The association between depressive symptoms and mortality among older participants in the Epidemiologic Catchment Area-Piedmont Health Survey.

Journal Article (Journal Article)

The association between depression and two-year mortality risk was assessed in 1,606 elderly community participants in the 1982-83 Epidemiologic Catchment Area-Piedmont Health Survey. Two depression measures were formed from the Diagnostic Interview Schedule (DIS) depressive symptom items. Neither measure was associated with mortality in univariate or multiple logistic regression analyses. The adjusted relative risk of mortality comparing the lowest to highest levels of a three-level depression variable was 0.9 (95% confidence interval = 0.5-1.4). Similar results were obtained with other versions of the depression variables, with each depressive symptom category, and within sex, chronic disease, widowhood status, and age groups. These results indicate that depression does not increase mortality in elderly adults, but the short follow-up, sample characteristics, and operationalization of depression may have affected this association.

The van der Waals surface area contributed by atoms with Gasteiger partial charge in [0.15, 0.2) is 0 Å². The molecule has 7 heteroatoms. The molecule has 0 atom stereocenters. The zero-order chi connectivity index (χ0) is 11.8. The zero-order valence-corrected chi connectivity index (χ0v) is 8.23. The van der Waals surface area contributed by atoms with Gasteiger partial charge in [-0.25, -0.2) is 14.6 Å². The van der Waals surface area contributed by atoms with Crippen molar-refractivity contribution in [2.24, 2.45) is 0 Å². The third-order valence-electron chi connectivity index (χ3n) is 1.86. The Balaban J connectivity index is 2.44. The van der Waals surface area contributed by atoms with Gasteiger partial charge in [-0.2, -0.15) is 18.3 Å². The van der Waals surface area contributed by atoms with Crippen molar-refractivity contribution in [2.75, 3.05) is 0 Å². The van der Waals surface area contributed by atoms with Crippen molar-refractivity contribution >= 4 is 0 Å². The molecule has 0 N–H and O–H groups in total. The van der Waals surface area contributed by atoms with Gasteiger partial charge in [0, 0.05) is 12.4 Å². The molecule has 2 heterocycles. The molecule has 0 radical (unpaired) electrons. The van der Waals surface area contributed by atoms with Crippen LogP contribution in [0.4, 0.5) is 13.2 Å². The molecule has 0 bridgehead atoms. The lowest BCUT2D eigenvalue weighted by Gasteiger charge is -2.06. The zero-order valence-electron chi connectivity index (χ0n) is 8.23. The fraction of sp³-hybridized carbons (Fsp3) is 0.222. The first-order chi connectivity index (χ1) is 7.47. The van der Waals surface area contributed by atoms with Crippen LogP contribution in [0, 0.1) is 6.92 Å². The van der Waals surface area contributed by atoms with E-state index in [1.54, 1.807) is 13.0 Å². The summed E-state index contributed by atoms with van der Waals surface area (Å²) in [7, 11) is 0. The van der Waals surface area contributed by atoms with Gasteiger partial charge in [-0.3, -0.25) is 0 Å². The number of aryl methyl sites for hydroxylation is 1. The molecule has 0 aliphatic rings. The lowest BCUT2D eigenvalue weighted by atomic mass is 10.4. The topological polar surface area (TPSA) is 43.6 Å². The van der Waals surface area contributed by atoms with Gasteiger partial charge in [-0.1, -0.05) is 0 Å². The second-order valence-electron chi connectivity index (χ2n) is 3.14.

Full Text

Duke Authors

Cited Authors

  • Fredman, L; Schoenbach, VJ; Kaplan, BH; Blazer, DG; James, SA; Kleinbaum, DG; Yankaskas, B

Published Date

  • July 1989

Published In

Volume / Issue

  • 44 / 4

Start / End Page

  • S149 - S156

PubMed ID

  • 2738318

International Standard Serial Number (ISSN)

  • 0022-1422

Digital Object Identifier (DOI)

  • 10.1093/geronj/44.4.s149


  • eng

Conference Location

  • United States